Wednesday, February 21, 2024

Review: True Detective Season 4

The dark and icy fourth season of True Detective is the first deserving follow-up to the incredible first season, and Jodie Foster & Kali Reis help showrunner Issa Lopez stick the landing in the finale. (Spoilers abound below.)

It's been a cold winter here in Georgia, and my six Sunday night journeys to Night Country have felt strangely similar to True Detective season 4 as it explores the dark and frigid world of Ennis, Alaska. There are no one-eyed polar bears or months-long night in Atlanta, of course, but isolation, cabin fever, and icy winds give you a taste of what life at the edge of the world would feel like — basically microdosing Alaska.

And that claustrophobic and cold weather-induced feeling is such an important part of this season. Arctic horror has a long and storied history in the popular imagination, starting with Mary Shelley's Frankenstein and progressing along to tales of Franklin's lost expedition (Shout out to Dan Simmon's The Terror, a book that I think about at least once a week) and John Carpenter's The Thing. Why is Arctic horror so effective? Because cold, icy dark is inimical to life. Because it's inescapable, unforgiving, and just damn uncomfortable. And maybe, just maybe, because the kind of chill that months of dark and damp and ice make you believe that anything could be possible, even monsters on the frozen sea. 

A brief recap

This season starts with the death of a team Arctic research scientists who, for reasons unknown, ran out into a blizzard, undressed, and froze together into a corpsicle. Chief Liz Danvers (played with incredible aplomb by Jodie Foster) and Trooper Evangeline Navarro (the divine Kali Reis) work to unravel the mystery, tied up as it is with the local pollution-generating mine, a prior cold case concerning the murder of local Iñupiaq protester, and possibly even her vengeance-seeking spirit. 

Along with the plot-driven elements, we also get fascinating character studies of the people who choose to live in Ennis, and the things that haunt them. 

Danvers is a cold, brusque and no-nonsense detective — she's also utterly unliked by most of her coworkers and a good chunk of the town's residents. Try as I might though, I just couldn't bring myself to dislike her. Jodie Foster is too intelligent, too charming, and too damn competent to truly be an Arctic Karen, despite her best efforts. 

Navarro is the opposite. While she's tough, intelligent, and good at her job (and a military vet), she really cares about people. It's why she hasn't given up on the Annie K. cold case from six years prior. She threads the needle delicately with her Iñupiaq heritage, turning to it sometimes while also trying to stand apart as an officer of the law.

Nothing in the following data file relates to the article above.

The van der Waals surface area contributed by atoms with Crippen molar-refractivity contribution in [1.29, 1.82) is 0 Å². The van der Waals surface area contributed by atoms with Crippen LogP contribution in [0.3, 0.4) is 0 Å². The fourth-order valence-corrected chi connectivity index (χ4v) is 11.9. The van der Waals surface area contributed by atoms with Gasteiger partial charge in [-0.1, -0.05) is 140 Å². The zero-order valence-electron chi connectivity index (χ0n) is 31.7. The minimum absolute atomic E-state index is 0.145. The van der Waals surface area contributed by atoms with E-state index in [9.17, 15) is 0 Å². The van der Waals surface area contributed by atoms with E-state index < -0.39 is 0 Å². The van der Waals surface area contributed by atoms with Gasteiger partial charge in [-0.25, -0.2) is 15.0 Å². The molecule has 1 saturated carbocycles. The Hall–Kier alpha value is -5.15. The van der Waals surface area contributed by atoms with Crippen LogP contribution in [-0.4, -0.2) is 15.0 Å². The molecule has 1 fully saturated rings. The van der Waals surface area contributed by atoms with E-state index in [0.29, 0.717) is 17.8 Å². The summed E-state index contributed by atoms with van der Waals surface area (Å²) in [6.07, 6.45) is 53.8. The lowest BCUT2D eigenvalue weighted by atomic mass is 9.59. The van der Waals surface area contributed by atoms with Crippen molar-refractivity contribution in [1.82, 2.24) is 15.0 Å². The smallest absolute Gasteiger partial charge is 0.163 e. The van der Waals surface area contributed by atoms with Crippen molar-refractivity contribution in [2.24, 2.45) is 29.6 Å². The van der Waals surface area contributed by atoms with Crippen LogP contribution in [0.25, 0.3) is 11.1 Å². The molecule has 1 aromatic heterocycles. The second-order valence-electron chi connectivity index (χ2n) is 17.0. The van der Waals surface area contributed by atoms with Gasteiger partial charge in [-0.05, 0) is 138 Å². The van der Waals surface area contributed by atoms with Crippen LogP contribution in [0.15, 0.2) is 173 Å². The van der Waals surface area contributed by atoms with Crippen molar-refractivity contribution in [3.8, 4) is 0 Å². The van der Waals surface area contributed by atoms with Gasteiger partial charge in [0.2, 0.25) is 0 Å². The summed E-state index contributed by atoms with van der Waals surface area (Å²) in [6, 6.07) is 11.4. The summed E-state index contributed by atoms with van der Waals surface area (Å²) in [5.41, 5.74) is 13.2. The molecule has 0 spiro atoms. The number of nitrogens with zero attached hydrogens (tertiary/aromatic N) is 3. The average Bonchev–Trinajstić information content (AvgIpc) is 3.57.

There are tons of other fascinating characters, from the monk-like scientists at Tsalal research station to my favorite character in the show, Rose Agineau (played by Fiona Shaw). 

She lives on the outskirts of town, butchers wolves, listens to Tim Buckley, and throws elaborate Christmas dinners for herself. She's a former professor but also the kind of person you call when you need to hide a body (she knows you have to puncture the lungs so a body won't float under the ice). I would watch an entire season of Alone with her as the star (and yes, she would absolutely win it all). 

The finale, explained

We get a super-sized episode to tie everything together, and it's fairly safe to say that nobody guessed this one. It turns out that 6 years ago, Annie K. was killed in a fit of rage by the scientists at Tsalal when she broke in and destroyed their years of research. The scientists knew that the mining company was polluting Ennis, and they encouraged this since it was melting the ice faster and helping their tests. Hank Prior disposes of the body for the mine bigwigs, and then her case is closed with no further investigation. 

So, who killed the scientists, then? Eventually, we find out, the cleaning ladies and local worker women discover what happened, and they barge into Tsalal and drive the men out onto the ice. It's an interesting turn of events, because in the first episode we learn a little about these scientists, and they seem like quiet, intellectual milquetoast types. Danvers goes through their belongings and sees a Wilco t-shirt, a Cormac McCarthy novel, and Ferris Bueller appears to be a station favorite. The scientists appear to be the liberal kind of men that are nice dads, that wouldn't dream of hurting a woman.